A few months after I had my daughter, I asked a female senior leader how she balanced family obligations with a demanding work schedule.
“Closely guard how much information you share with people at work when you take time out for family stuff,” she said. “Don’t let it look like being a mom is getting in the way of your job.”
I was so disheartened. Even in an apparently progressive and innovative company, parents with young children were being asked to pretend they don’t have lives and priorities outside of work.
In order to assimilate into the corporate culture we had to leave the most important parts of ourselves in the lobby. This created significant emotional and practical strain.
This is just one example of how employees suffer when an organization’s culture – its spoken and unspoken expectations and norms – demands homogeneity. Despite years of well-intentioned Diversity & Inclusion (D&I) programs and plenty of talk about bringing your whole self to work, companies are still haunted by bias and unreasonable expectations that limits the opportunities for employees who are challenging these cultural norms.
All of this leads me to ask two questions. First, does it matter? And, if so, how do we fix it?
Yes, inclusive culture should be a leadership priority
We all know employee engagement and culture are important to the bottom line. Gallup noted in a 2012 report that “Work units in the top quartile in employee engagement outperformed bottom-quartile units by 10% on customer ratings, 22% in profitability, and 21% in productivity.”
Our experience supports this. The most successful organizations that we’ve worked with have been led by executives who create a culture in which everyone feels like they are welcome – that they belong.
More specifically, those cultures all had common characteristics: openness, creativity and freedom from judgement.
When leaders consciously try to create an open culture, it results in a dynamic where people are free to speak up, to push back and challenge authority. Leaders who create cultures of openness foster curiosity, celebrate failure, and know that feedback and debate lead to better outcomes.
We’ve also seen leaders in every sphere, from banking to healthcare, succeed when they strive to foster a creative culture. Creativity is often seen as a defining trait of the marketing department, but we would argue that any team can approach their work creatively. When creativity is central to the culture, ideas for new and better ways of doing things are welcome, and everyone is empowered to bring fresh thinking to their work.
From our perspective, freedom from judgement is both the most important element to bring to a culture, and the hardest nut to crack. When we asked our clients to describe scenarios in which they couldn’t bring their full selves to work, the sense of being judged was central to every one of them. Employees felt their colleagues devalued them for having priorities outside of work; they felt pressure to wear certain clothing in order to fit in; they restrained their commentary in meetings so as to not rock the boat.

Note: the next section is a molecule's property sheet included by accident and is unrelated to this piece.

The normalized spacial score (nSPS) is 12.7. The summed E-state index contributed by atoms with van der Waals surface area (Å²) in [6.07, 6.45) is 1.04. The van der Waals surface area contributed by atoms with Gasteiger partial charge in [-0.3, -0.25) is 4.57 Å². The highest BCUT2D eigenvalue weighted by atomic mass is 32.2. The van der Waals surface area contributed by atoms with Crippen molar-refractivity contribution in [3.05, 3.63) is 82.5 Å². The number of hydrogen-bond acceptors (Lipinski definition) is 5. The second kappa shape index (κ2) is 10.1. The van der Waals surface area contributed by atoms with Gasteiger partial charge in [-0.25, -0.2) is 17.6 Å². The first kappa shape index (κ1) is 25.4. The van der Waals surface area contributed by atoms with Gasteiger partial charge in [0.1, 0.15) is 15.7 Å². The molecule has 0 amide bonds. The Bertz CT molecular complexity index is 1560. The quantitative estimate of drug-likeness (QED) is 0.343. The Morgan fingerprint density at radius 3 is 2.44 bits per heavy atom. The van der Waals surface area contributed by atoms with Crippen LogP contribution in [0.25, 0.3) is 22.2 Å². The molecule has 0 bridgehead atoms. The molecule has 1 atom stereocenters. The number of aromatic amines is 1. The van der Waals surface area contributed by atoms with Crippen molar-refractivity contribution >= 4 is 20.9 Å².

These are all fear-based actions. Famed shame researcher Brené Brown states, “the opposite of belonging is fitting in.” When we see employees going out of their way to fit in – rather than show up more fully – it’s a signal that they do not feel truly welcome as they are.
We describe cultures that are rich with openness, creativity and freedom from judgement as human cultures – places where anyone can collaborate and do their best work because they are, as author and Harvard professor Amy Edmondson puts it, “psychologically safe.”
Creating a more human-focused workplace
So how do we make humanity in the workplace more pervasive? D&I programs are often, unfortunately, spot solutions at best – knee-jerk responses to the latest cultural assessment or buzzworthy idea. Often they serve only to add more complexity into the system.
Clearly there are no easy answers, but we believe that organizations need to get back to the basics – to create a culture in which employees connect with each other on a deeply human level.
A good place to start is asking leaders to put humanity at the top of their list of desirable leadership characteristics. They have to walk the talk on this one. It is all about role modeling the behaviors you want to see in your culture.
Here are some ways that you can start:
Practice vulnerability by asking for feedback and admitting mistakes. That means taking down your armor and opening yourself up to connect authentically with your people.
Empathetically listen to your people. Ask for their input and care enough to really hear what they have to say.
Build connections with your people by taking time to get to know them, investing in team-building activities or creating flexibility and space in their workday to forge connections with each other.
Employ a learning mindset and curiosity, instead of blame and judgement, to better understand a situation and create psychological safety for your teams.
Small changes in the way you show up and how you respond to your employees will create a more welcoming, inclusive and productive workplace.
But beyond this, we believe that leaders who embrace humanity will be on the right side of history. When we look back ten or 20 years from now, we will celebrate the executives who succeeded by caring for their people on a deeply human level.
Layla Kajer is co-founder of The Narrative House | Email us to continue the conversation firstname.lastname@example.org